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Topic: Scalable but not additive functions (Read 5584 times) 

mistaken_id
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Scalable but not additive functions
« on: Feb 1^{st}, 2010, 6:14pm » 
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Can anyone give some examples of scalable but not additive functions: Scalable function: f(ax) = af(x) Additive function: f(x+y)=f(x)+f(y)


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Aryabhatta
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Re: Scalable but not additive functions
« Reply #1 on: Feb 1^{st}, 2010, 10:26pm » 
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What is the Domain? Range? Do you have any restrictions on continuity/differentiability? Assuming f:R>R and has a continuous derivative, then f(x) must be of the form f(x) = kx. We can assume 0 < a < 1. f(ax) = af(x) implies f(a^nx) = a^n * f(x) Taking limit as n>oo, f(0) = 0. Now if g(x) = f'(x) then g(ax) = g(x) (differentiating f(ax) = a f(x)) so g(a^n * x ) = g(x) Taking Limit as n> oo, g(0) = g(x), hence g(x) is constant. This f is linear, and since f(0) = 0, f(x) = kx.


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towr
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Re: Scalable but not additive functions
« Reply #2 on: Feb 2^{nd}, 2010, 4:14am » 
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on Feb 1^{st}, 2010, 6:14pm, mistaken_id wrote:Can anyone give some examples of scalable but not additive functions: Scalable function: f(ax) = af(x) Additive function: f(x+y)=f(x)+f(y) 
 Take any scalable function f, then we have f(x+y) = f((x+y) *1) = (x+y) * f(1) = x*f(1) + y*f(1) = f(x) + f(y) So any scalable function is additive if 1 is in its domain.

« Last Edit: Feb 2^{nd}, 2010, 4:24am by towr » 
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Aryabhatta
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Re: Scalable but not additive functions
« Reply #3 on: Feb 2^{nd}, 2010, 7:32am » 
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on Feb 2^{nd}, 2010, 4:14am, towr wrote: Take any scalable function f, then we have f(x+y) = f((x+y) *1) = (x+y) * f(1) = x*f(1) + y*f(1) = f(x) + f(y) So any scalable function is additive if 1 is in its domain.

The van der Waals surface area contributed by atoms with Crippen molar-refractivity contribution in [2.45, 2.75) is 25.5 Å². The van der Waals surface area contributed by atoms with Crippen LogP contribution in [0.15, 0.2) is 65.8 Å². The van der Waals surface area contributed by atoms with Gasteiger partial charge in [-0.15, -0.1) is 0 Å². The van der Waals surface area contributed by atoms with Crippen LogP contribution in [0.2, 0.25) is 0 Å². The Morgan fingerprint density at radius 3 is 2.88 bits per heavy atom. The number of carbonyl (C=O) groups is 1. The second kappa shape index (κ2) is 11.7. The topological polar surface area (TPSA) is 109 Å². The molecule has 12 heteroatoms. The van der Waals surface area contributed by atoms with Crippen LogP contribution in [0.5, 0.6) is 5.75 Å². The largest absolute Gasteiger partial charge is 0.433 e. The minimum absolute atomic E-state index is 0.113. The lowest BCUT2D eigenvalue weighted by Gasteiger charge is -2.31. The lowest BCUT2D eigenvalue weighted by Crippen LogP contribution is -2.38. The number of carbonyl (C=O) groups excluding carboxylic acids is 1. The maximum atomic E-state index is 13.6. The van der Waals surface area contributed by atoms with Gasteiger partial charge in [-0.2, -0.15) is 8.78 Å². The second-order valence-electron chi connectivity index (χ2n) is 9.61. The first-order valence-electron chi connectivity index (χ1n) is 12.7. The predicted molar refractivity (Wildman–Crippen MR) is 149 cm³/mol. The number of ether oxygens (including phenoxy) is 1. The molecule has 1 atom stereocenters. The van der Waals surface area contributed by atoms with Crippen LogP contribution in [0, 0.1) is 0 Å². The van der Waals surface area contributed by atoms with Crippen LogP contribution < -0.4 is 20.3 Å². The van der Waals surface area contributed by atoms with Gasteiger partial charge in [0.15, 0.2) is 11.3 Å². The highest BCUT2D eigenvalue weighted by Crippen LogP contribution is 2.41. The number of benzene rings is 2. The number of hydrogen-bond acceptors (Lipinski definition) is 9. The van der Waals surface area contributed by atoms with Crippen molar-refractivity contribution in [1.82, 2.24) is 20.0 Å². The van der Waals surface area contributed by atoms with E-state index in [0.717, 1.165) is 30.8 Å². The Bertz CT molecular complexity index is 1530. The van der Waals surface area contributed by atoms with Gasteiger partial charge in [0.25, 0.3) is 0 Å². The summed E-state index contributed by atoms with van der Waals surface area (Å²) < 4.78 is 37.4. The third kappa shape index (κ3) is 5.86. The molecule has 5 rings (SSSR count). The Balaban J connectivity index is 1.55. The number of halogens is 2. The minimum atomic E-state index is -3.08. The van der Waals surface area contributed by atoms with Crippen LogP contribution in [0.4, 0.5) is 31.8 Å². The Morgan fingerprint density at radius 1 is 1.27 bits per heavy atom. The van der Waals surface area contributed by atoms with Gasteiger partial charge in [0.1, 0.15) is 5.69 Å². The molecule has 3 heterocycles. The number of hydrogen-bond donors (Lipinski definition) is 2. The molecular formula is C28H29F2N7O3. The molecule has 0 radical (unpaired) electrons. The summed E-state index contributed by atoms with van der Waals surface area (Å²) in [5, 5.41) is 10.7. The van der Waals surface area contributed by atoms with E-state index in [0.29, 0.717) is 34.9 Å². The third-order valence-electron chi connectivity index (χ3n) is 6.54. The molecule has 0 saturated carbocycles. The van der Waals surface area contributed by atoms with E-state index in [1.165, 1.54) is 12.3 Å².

a is a constant (I think), so you just can't use any arbitrary scaling factor. In fact with an arbitrary scaling factor f(x) = 0 is the only function (in reals).

« Last Edit: Feb 2^{nd}, 2010, 7:34am by Aryabhatta » 
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towr
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Re: Scalable but not additive functions
« Reply #4 on: Feb 2^{nd}, 2010, 7:44am » 
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on Feb 2^{nd}, 2010, 7:32am, Aryabhatta wrote:a is a constant (I think), so you just can't use any arbitrary scaling factor. In fact with an arbitrary scaling factor f(x) = 0 is the only function (in reals). 
 Are you sure? Why wouldn't f(x)=x work?


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Aryabhatta
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Re: Scalable but not additive functions
« Reply #5 on: Feb 2^{nd}, 2010, 9:01am » 
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on Feb 2^{nd}, 2010, 7:44am, towr wrote: Are you sure? Why wouldn't f(x)=x work? 
 Duh! I must have made a mistake in the my 'proof' somewhere. Anyway, I believe the intent is to have a as constant.


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Grimbal
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Re: Scalable but not additive functions
« Reply #6 on: Feb 3^{rd}, 2010, 1:37am » 
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on Feb 1^{st}, 2010, 6:14pm, mistaken_id wrote:Can anyone give some examples of scalable but not additive functions: Scalable function: f(ax) = af(x) Additive function: f(x+y)=f(x)+f(y) 
 abs(x) is scalable for any positive constant a, but not additive. In fact, there is little reason why a scalable function (with a constant a) should be additive. Any function of the form f(x) = x·exp(h(ln(x))) f(0) = 0 where h(x) is a periodic function with period ln(a) would be scalable but not additive.

« Last Edit: Feb 3^{rd}, 2010, 3:08am by Grimbal » 
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towr
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Re: Scalable but not additive functions
« Reply #7 on: Feb 3^{rd}, 2010, 3:10am » 
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on Feb 3^{rd}, 2010, 1:37am, Grimbal wrote:abs(x) is scalable for any positive constant a, but not additive. 
 It's additive for x and y that have the same sign, though.


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Grimbal
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Re: Scalable but not additive functions
« Reply #8 on: Feb 3^{rd}, 2010, 5:12am » 
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Makes me think that all functions are additive on the range [c,2c[.


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